Housing permit values rise in April, but non-residential numbers are down….. Spring arrives at last for the recreational property market… and why Winnipeg wants to cut down on parking lots…..
Housing Permits Rise
The value of building permits rose in April, for the first time since January. Figures released yesterday by Statistics Canada show a 1.1% increase from March, although the prediction had been for 4 per cent. Although housing permit applications rose by 2% with gains in some provinces balancing out falls in others, but the overall picture for non-residential was a 0.4% drop in the value of permits. Year on year there is still a drop of just over 13%. Read the full story.
Spring Gives Bounce to Property Sales
Now that the warmer, vacation-friendly, weather is here, sales of recreational property is growing, according to a new report. The 2014 Recreational Property Report from Royal LePage says that after a slow start to the year’s buying due to a harsh winter, things are now picking up. With low interest rates, rising income and a general increase in consumer confidence, sales of (and interest in) cabins, chalets and cottages are all increasing across most areas. Phil Soper of Royal LePage says that while Canadians had been looking south of the border to pick up second home bargains, the “real deals are now at home”. Read the full story.
Winnipeg Aims for Less Parking – More Housing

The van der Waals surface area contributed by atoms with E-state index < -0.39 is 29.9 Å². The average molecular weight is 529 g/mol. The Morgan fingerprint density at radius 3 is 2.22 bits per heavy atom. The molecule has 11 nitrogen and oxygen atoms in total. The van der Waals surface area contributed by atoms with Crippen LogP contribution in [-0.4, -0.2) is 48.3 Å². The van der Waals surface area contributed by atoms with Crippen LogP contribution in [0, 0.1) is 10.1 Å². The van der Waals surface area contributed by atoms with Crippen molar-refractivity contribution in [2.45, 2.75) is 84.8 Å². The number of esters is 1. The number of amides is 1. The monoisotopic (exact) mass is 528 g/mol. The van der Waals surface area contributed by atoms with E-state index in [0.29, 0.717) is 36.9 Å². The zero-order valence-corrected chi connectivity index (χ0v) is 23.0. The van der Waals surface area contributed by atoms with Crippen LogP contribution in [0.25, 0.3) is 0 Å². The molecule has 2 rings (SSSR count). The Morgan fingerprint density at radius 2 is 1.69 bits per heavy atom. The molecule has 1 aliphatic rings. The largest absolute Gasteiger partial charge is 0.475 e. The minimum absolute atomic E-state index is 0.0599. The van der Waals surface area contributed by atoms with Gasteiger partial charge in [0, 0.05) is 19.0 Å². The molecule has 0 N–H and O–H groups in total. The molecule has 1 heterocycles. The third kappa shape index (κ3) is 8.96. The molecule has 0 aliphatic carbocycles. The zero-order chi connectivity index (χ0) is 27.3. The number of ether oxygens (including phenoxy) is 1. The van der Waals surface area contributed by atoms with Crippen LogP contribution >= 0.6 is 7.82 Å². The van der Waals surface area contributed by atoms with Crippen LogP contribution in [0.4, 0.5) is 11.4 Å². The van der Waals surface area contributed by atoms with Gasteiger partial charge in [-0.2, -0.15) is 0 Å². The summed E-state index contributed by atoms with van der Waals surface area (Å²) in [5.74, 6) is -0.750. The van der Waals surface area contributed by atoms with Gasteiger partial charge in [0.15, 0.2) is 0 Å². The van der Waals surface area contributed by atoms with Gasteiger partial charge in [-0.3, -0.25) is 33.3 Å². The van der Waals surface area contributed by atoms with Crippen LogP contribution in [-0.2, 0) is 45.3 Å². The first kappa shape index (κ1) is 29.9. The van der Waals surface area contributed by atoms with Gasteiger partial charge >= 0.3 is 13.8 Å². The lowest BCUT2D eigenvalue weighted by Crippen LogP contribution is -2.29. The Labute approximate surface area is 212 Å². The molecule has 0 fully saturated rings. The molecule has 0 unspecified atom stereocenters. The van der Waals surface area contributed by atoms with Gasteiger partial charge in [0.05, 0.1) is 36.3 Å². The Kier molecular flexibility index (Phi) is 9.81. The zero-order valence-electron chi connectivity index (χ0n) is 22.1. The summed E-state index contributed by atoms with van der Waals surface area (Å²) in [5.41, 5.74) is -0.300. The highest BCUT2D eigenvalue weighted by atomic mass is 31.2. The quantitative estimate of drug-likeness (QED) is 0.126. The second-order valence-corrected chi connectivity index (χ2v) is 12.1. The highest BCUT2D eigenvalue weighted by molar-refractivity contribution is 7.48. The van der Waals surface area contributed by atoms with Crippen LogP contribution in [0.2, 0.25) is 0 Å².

Winnipeg city housing chiefs are setting their sights on improving property options by reducing surface parking. The ‘Live Downtown-Rental Development Grant Program’ will see tax incentives to build rental units, including affordable housing, instead of using land for surface parking lots. It has been a problem persuading land owners to choose construction as parking lots make good profits. The program still requires approval from the executive policy committee and city council. Read the full story.
Bank of America Could Face More Than $12 Billion Costs
The second largest bank in the US faces multiple government investigations into its alleged handling of residential mortgage bonds before the financial crisis. The Bank may end up with costs of over $12 billion, possibly as much as $18 billion, including payments to help households with payments, according to the Wall Street Journal. Read the full story.
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